Twigg v. Mays
The Rights Of A Child
In June of 1993, Circuit Judge Stephen Dakan in a preliminary ruling found that Kimberly, despite being a minor, had the right to sue her biological parents for "divorce" to keep them from legally removing her from Robert Mays. Dakan wrote that "surely a minor child has the right to assert a constitutional privilege to resist an attempt to remove her from the only home she has known and declare her the child of strangers." Nonetheless, the Twiggs responded by suing Robert Mays for visitation rights.
On 2 August 1993 the trial on the Twiggs' claim began. Judge Dakan was to decide whether the Twiggs, the biological parents, would have visitation rights to Kimberly, or whether all legal ties between them would be severed.
Kimberly argued the key question to be answered was, "What constitutes a family?" George Russ, in arguing against visitation by the Twiggs, stated, "Biology alone without more does not create or sustain a family." Kimberly, he contended, held a loving, psychological bond with Robert. To legally require her to visit a family she considered strangers would be humiliating to a child.
The Twiggs' countered they at least held a right to visit the child who was their flesh and blood. They stressed that Robert did not live up to the 1978 agreement allowing the Twiggs visitation. This action by Mays had been devastating to the Twiggs. It was as if Kimberly had been taken from them twice.
Despite Mays' assertions that the visitations were upsetting to Kimberly, the Twiggs and their children testified to the contrary that Kimberly appeared "vivacious, bubbly, lovely and sweet." She actually seemed to enjoy her few visits with the family. Kimberly even called Regina "mom" while playing at a miniature golf course. Kimberly even enjoyed a special bedroom set up for her in the Twiggs' seven-bedroom Sebring home, furnished with dolls and a large photograph of Kimberly over the bed.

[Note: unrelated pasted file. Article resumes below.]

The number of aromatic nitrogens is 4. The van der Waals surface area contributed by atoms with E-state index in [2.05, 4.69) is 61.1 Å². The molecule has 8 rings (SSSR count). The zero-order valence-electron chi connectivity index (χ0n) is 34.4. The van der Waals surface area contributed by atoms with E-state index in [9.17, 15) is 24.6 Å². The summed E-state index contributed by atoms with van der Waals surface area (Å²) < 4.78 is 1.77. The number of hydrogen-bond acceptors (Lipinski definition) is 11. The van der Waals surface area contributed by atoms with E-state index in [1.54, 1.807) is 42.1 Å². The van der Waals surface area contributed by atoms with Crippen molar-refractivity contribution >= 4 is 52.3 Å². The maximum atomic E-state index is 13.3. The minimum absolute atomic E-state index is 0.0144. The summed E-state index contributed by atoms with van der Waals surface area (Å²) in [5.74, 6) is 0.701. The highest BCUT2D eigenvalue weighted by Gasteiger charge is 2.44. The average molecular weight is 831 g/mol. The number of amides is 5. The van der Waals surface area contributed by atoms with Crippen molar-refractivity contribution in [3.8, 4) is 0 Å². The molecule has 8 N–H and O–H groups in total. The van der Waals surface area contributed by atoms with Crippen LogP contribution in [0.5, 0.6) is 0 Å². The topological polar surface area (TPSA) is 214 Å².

The Twiggs argued Kimberly's feelings should not be considered. Because of her youth, she likely did not fully appreciate the implications of her decisions. "I really don't think she knows the impact of what she is doing. When she has her own children and looks back, she may really regret the decision she has made now," argued Regina.
Psychologist Dr. Harold Smith testified on behalf of the Twiggs that ninth-graders still tended to think like children, lacking the maturity to decide important matters such as where to live. He further testified that visitation could cause no harm, that children are normally easily adaptable to such arrangements. Court-appointed psychologist Herbert Goldstein contradicted Smith's opinions. He asserted that visits with the Twiggs could prove devastating to Kimberly. Goldstein also contended Regina Twigg had psychological problems causing her to put her needs ahead of others. Kimberly begged Judge Dakan to end her torment and pleaded for refuge from the Twiggs, not wanting to ever see them again.
After two weeks of trial, Judge Dakan ruled Kimberly was free to cease any further contact with her biological parents and affirmed that the man who raised her was her legal father. Dakan wrote that Kimberly's psychological relationship with Robert should be considered more important than her biological link to the Twiggs. Dakan wrote, "The effect of this judgment is that the Twiggs have no legal interest in or right to Kimberly Mays; that Robert Mays' legal status as the father of Kimberly Mays remains unchanged."
It is clear, Dakan wrote, "that the Twiggs are seen by her as a constant source of danger to her father and to her family relationship." He contended the Twiggs' aggressiveness to obtain visitation rights and their attacks on Robert "created a chasm between Kimberly Mays and the Twiggs that may never be bridged."